23rd April 2020

Selecting the Right Lithium-Ion Battery for Your Application

lithium-ion battery

A Lithium-ion battery is the storehouse of energy. To harness the enormous amount of solar, wind, tidal energy – batteries are the only option available to us.

Advancement in battery tech has enabled the development of newer methods to store energy. The promise of clean and noiseless energy makes this field our first-step into the future.

Lithium is the lightest material known to us, with density (0.534 g/cm3), it is almost half as dense as water (1 g/cm3). It belongs to Group 1 (called Alkali) of the periodic table with one free electron in their outer shell which makes them highly reactive.

This metal is abundant in the Earth’s surface and can be mined and hence is cheap, making it an ideal choice for batteries.

There are a few specific chemistries, within the broad Lithium-ion battery category that possess unique advantages that helps battery pack makers select the ideal Lithium-ion battery chemistry for various applications.

Important terms specific to Lithium-ion battery chemistry:

  • Nominal Voltage: It is the system voltage at which the device is designed to operate. The rated voltage is usually higher than the nominal voltage to ensure the safe operation of the device.
  • Cycle: The charge and discharge make a Cycle
  • The current rate (C): This is used to determine the fast charging capability of a battery.
  • Thermal Runaway: It is a condition where an increase in temperature changes the conditions which increase the temperature further, often leading to disaster.
  • Specific Energy: It is the amount of energy stored per unit mass (Wh/Kg).

Most common types of Lithium-ion battery chemistries:

 Click on the image to enlarge.

1. Lithium Cobalt Oxide (LiCoO2) — LCO

It has high specific energy but low specific power which means that charging and discharging with Current Rate (C) above rated values shorten the battery’s life. It has a cobalt Oxide Cathode and Graphite anode. The cathode is layered.

During discharge, the Li-ions move from anode to cathode. The flow reverses during charging. The graphite anode limits its cycle life hence it has a short life span. It has low thermal stability. Its main applications are mobile phones, laptops, cameras, etc.

2. Lithium Manganese Oxide (LiMn2O4) — LMO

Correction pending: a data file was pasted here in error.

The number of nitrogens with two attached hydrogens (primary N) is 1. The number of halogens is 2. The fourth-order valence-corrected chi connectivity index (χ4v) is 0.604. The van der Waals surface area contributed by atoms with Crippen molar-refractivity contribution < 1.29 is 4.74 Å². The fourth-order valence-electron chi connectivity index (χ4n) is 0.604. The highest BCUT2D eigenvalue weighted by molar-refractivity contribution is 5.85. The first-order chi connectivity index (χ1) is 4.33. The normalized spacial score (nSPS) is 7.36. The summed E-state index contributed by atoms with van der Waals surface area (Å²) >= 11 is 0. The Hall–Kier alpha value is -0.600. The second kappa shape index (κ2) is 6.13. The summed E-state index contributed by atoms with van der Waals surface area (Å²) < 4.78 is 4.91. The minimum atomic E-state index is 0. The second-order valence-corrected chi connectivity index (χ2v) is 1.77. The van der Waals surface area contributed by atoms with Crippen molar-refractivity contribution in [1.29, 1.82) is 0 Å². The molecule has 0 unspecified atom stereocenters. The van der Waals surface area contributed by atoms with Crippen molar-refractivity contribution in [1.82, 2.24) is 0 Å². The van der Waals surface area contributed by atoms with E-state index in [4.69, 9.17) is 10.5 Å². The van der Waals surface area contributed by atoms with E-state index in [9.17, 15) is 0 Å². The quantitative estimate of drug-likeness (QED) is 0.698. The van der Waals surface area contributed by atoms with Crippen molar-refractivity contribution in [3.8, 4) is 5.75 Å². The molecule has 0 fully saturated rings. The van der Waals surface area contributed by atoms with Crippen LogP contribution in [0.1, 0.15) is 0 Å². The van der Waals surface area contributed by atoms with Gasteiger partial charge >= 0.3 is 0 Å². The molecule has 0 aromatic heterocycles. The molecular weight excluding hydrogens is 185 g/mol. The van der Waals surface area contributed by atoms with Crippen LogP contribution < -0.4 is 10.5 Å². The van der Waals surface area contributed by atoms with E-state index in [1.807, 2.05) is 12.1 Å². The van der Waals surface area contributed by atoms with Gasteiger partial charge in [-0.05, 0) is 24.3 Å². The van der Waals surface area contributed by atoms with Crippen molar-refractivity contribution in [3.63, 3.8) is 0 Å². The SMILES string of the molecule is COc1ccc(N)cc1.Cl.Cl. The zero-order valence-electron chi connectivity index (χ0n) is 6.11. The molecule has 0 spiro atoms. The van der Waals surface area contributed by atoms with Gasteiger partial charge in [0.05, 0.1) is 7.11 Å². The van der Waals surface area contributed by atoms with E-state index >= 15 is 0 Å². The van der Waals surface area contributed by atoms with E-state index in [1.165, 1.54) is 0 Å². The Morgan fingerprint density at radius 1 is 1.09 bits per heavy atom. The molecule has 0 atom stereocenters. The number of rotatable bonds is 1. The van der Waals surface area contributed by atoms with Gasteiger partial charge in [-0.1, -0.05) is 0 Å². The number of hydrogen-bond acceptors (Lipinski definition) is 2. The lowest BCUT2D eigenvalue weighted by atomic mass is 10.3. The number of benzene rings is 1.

The Manganese Oxide forms a 3D-spinel structure that improves the ion flow on the electrode. This results in lower internal resistance, which enables fast charging and high-current discharging. Adding to these, spinel structure also packs extra thermal stability. Making it safer compared to LCO. The LMO has a lower cycle life.

Most Li-manganese batteries blend with lithium nickel manganese cobalt oxide (NMC) to enhance the precise energy and prolong battery life. These three active metals, as well as silicon enhancement, can enhance specific energy (capacity), specific power (load capability) or longevity.

Li-manganese has high power and less capacity. It is used for power tools, medical devices as well as in electric vehicle powertrain.

3. Lithium Nickel Manganese Cobalt Oxide (LiNiMnCoO2) — NMC

The cathodic combination of Nickel Manganese Cobalt is successful as it can be tailored to be either Energy cells or Power Cells. NMC has a good performance and excels in specific energy. This Lithium-ion battery can deliver a continuous discharge current. 

The advantage of Nickel is its high specific energy but it has poor stability. Whereas Manganese achieves low internal resistance by forming a spinal structure. Unlike Nickel, Manganese offers low specific energy.

Their combination enhances each other’s performances. New electrolytes can boost capacity. It has the lowest self-heating rate and improved cycle life. This is a battery of choice for electric powertrains and industrial applications.

4. Lithium Iron Phosphate (LiFePO4) — LFP

In this type, Li- Phosphate is used as the cathode since it has good electrochemical performance with low resistance. This is because of the nano-scale phosphate cathode material.

Various advantages of this Lithium-ion battery chemistry include – long lifecycle, good thermal stability, high current rating, enhanced safety, and tolerance in case of abuse.

Li-Phosphate is often used to replace lead-acid batteries as it has a moderate specific energy and has a very low tolerance for moisture, which reduces its cycle life drastically.

Other characteristics include a very flat voltage discharge curve but low capacity. LFP is one of the safest Li-ions in the market.

5. Lithium Nickel Cobalt Aluminum Oxide (LiNiCoAlO2) — NCA

NCA batteries are gaining importance in electric powertrains and grid storage. They are not common in the consumer industry but are promising for the automotive Sector. Tesla, the US-based EV manufacturer researches this technology and uses this Lithium-ion battery chemistry.

NCA has the highest Specific Energy, good Specific Power, and a long life span. High cost and marginal safety are the negatives.

6. Lithium Titanate (Li2TiO3) — LTO

In this technology, Li-titanate replaces the graphite in the anode of a typical Lithium-ion battery and the material forms into a spinel structure.

The cathode can be lithium manganese oxide or NMC. Li-titanate can be fast-charged and delivers a high discharge current 10 times the rated capacity. The cycle count is higher than the regular Li-ion batteries.

Li-titanate excels in safety and has excellent low-temperature discharge characteristics and life span. The applications this lithium ion battery chemistry power include electric powertrains, UPS and solar-powered street lighting.

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